Schltz is 46 and lives in Akron, Ohio. A full-time player, he has 10 cashes in Circuit events here and at Harrah's Atlantic City. His biggest win was $302,475 for capturing a $2,500 no-limit event at the WPT/Borgata Poker Open. Schultz is single and also enjoys basketball. He got into today's main event via satellite. Fifth was worth $22,027.
About 40 minutes into the final table, another player dropped. George "Kamodragon" Lusby, a firefighter from Munster, Indiana, moved in for 23,500 with Ad-4d.. Nguyen called with K-J. The board came 8-7-7-K-3, and Nguyen's paired king left Lusby in seventh place, which paid $29,476.
Lusby, 40, is from Georgetown, Kentucky, and learned poker three years ago. Married with three children, he enjoys hunting and fishing. He won his seat in a mega-satellite, and his biggest prior payday was $17,787 for 47th in a WPT/Caribbean Poker Adventure event this year.
Nguyen, who had been one of the shorter stacks, now began his move up by doubling up aganst Anness. He had A-Q to Anness' K-K. When the board showed A-4-4-10, Nguyen moved in and for good measure hit a third ace on the river.
As the level ended, the counts were: Phan, 426,000; Anness, 350,000; Sapp, 243,000; Nguyen, 206,000; Steve Boyle, 173,000; and Tim McCarthy, 142,000.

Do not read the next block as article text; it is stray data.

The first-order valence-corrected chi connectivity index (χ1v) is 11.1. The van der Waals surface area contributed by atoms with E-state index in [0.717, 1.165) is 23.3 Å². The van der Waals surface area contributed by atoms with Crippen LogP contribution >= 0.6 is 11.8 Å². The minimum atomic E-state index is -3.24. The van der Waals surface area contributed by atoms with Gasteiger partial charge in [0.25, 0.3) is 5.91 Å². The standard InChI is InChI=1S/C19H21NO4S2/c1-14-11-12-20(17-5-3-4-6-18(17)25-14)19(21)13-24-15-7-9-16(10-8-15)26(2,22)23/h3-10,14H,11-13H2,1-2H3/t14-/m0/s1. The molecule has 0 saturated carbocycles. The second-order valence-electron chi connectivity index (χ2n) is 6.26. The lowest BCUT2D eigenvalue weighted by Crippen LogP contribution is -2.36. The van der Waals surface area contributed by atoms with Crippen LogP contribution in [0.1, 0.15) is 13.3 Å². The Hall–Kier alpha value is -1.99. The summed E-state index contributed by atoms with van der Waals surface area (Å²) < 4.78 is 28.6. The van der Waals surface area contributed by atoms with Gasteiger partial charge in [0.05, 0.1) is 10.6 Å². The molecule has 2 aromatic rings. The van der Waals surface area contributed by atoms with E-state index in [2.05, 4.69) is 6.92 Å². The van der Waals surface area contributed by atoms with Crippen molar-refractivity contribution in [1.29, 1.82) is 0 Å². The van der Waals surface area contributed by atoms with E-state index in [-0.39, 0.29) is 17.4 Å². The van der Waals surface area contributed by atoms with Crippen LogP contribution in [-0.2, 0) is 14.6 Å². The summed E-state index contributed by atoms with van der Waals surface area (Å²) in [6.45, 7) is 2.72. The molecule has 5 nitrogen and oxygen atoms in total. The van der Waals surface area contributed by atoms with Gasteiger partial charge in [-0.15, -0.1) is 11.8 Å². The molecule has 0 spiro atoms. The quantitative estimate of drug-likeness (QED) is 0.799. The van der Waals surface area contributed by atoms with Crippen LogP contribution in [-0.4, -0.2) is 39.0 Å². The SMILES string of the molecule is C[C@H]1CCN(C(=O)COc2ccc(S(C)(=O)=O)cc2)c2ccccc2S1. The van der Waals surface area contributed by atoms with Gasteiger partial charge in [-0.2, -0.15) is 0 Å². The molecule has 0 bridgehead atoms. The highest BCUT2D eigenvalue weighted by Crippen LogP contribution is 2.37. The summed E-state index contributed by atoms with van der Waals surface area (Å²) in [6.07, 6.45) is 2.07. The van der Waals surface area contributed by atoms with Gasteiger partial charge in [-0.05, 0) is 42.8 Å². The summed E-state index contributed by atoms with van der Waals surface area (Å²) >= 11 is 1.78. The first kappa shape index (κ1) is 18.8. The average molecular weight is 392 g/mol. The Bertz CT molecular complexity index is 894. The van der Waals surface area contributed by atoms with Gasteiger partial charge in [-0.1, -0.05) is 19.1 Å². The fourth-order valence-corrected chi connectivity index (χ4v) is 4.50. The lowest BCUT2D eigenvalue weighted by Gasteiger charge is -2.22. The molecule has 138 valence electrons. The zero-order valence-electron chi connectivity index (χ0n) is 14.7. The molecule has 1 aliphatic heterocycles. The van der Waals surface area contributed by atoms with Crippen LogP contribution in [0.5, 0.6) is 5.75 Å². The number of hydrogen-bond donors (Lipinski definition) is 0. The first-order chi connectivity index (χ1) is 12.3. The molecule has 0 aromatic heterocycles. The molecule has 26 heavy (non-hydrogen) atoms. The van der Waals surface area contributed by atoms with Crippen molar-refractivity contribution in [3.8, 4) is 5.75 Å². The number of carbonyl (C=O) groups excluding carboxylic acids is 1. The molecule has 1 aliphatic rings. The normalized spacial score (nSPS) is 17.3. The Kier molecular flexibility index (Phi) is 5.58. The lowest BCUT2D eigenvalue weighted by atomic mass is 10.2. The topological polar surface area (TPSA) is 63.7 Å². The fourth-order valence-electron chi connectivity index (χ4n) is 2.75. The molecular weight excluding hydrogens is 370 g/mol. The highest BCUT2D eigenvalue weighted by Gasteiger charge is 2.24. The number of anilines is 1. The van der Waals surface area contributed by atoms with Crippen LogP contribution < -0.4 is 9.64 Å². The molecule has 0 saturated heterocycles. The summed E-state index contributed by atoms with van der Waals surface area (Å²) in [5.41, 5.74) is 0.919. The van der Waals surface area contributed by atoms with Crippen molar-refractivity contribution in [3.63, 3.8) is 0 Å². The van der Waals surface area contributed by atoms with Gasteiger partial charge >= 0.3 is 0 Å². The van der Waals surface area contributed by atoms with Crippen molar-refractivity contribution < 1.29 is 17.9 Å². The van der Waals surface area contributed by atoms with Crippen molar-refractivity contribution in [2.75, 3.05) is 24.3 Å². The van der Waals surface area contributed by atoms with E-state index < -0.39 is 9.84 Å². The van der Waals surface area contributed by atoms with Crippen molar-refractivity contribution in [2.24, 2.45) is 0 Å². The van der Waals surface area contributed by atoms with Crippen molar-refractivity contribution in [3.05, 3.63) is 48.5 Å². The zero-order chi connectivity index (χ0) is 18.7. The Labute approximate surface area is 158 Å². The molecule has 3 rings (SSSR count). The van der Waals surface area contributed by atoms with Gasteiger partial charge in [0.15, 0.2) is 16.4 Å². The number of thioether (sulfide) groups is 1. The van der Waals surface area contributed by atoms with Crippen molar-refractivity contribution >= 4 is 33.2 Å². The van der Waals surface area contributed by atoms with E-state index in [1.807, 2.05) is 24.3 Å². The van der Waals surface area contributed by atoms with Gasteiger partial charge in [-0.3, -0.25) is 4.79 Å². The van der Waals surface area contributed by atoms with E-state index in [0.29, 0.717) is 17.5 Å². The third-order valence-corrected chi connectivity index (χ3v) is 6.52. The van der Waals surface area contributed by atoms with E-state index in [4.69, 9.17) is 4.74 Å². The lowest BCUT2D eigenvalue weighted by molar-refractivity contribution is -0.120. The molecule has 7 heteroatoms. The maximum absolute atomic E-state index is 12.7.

Boyle was next to bust out. He was all in with pocket 9s. There were two diamonds on the flop and two more on the turn and river. One of Boyle's 9s was a diamond, but it was no match for McCarthy's Ad.
Boyle, 61, is from Broken Arrow, Oklahoma and owns a computer software business. He is married with four children. He's been playing poker four years and has a win in the Cherokee Poker Classic and a fourth in the Oklahoma State Championship. Sixth place paid him $36,845.
Anness, who had lost to Nguyen with pocket kings, was getting gun shy about the hand when he held them against Phan. He called a 50,000 raise pre-flop, but when Phan bet 100,000 into a board of A-6-6, he gave him credit for an ace and folded. On a following hand, Nguyen made an ace-high flush on the turn, checked, and trapped Anness, who made a king-high flush on the river. Anness bet 20,000 and Nguyen got him for 30,000 more with a raise.
Anness bled off more chips when, holding K-J, he tried a 50,000 bluff bet into a board of 10-9-5-7-3, Phan, who knocked out two players with pocket deuces yesterday, made a good call with the same hand and picked him off.
The players now went on dinner break. Phan was in the lead with 664,000, followed by Nguyen, 349,000; Sapp, 286,000; Anness, 163,000; and McCarthy, 84,000.
Play resumed with 4,000-8,000 blinds, 1,000 antes. In early action, Nguyen made an incredible laydown. With a board of 7-3-2-3, he bet 20,000. Anness raised to 40,000, Nguyen made it 80,000, and Anness moved all in for an extra 31,000. With 169,000 in the pot, and getting better than 5-1/2-1 odds, Nguyen folded!
The round ended with five players still left. The counts were, Phan, 628,000; Nguyen, 406,000; McCarthy, 202,000; Sapp, 194,000; and Annes, 105,000.
With blinds now at 6,000-12,000 and 2,000 antes, Anness had to do something fast. He immediately moved all in twice in succession. The second time he was called by Sapp. It was the classic match-up: A-K for Anness, Q-Q for Sapp. The board came A-Q-9-10, leaving Anness dead to a jack. A river ace filled Sapp, and four were left.